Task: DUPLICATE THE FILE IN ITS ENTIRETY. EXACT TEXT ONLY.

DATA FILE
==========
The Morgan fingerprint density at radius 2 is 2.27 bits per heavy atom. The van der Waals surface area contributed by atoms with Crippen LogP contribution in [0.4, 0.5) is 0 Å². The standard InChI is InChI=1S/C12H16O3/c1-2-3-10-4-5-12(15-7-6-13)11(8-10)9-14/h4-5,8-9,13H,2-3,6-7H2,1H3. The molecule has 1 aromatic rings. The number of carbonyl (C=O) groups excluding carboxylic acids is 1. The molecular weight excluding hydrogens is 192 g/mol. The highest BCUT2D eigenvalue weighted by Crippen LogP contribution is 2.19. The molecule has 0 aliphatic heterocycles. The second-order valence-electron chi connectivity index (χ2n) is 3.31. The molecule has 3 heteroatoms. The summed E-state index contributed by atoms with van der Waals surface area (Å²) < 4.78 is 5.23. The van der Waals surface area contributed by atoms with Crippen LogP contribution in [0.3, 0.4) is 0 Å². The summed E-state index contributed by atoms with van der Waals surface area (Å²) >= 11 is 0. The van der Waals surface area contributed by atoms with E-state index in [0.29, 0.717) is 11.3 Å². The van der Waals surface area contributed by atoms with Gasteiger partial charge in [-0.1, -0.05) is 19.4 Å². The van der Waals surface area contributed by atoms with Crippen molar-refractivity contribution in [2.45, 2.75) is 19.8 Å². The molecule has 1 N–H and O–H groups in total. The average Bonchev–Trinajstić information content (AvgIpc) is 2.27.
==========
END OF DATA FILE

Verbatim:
The Morgan fingerprint density at radius 2 is 2.27 bits per heavy atom. The van der Waals surface area contributed by atoms with Crippen LogP contribution in [0.4, 0.5) is 0 Å². The standard InChI is InChI=1S/C12H16O3/c1-2-3-10-4-5-12(15-7-6-13)11(8-10)9-14/h4-5,8-9,13H,2-3,6-7H2,1H3. The molecule has 1 aromatic rings. The number of carbonyl (C=O) groups excluding carboxylic acids is 1. The molecular weight excluding hydrogens is 192 g/mol. The highest BCUT2D eigenvalue weighted by Crippen LogP contribution is 2.19. The molecule has 0 aliphatic heterocycles. The second-order valence-electron chi connectivity index (χ2n) is 3.31. The molecule has 3 heteroatoms. The summed E-state index contributed by atoms with van der Waals surface area (Å²) < 4.78 is 5.23. The van der Waals surface area contributed by atoms with Crippen LogP contribution in [0.3, 0.4) is 0 Å². The summed E-state index contributed by atoms with van der Waals surface area (Å²) >= 11 is 0. The van der Waals surface area contributed by atoms with E-state index in [0.29, 0.717) is 11.3 Å². The van der Waals surface area contributed by atoms with Gasteiger partial charge in [-0.1, -0.05) is 19.4 Å². The van der Waals surface area contributed by atoms with Crippen molar-refractivity contribution in [2.45, 2.75) is 19.8 Å². The molecule has 1 N–H and O–H groups in total. The average Bonchev–Trinajstić information content (AvgIpc) is 2.27.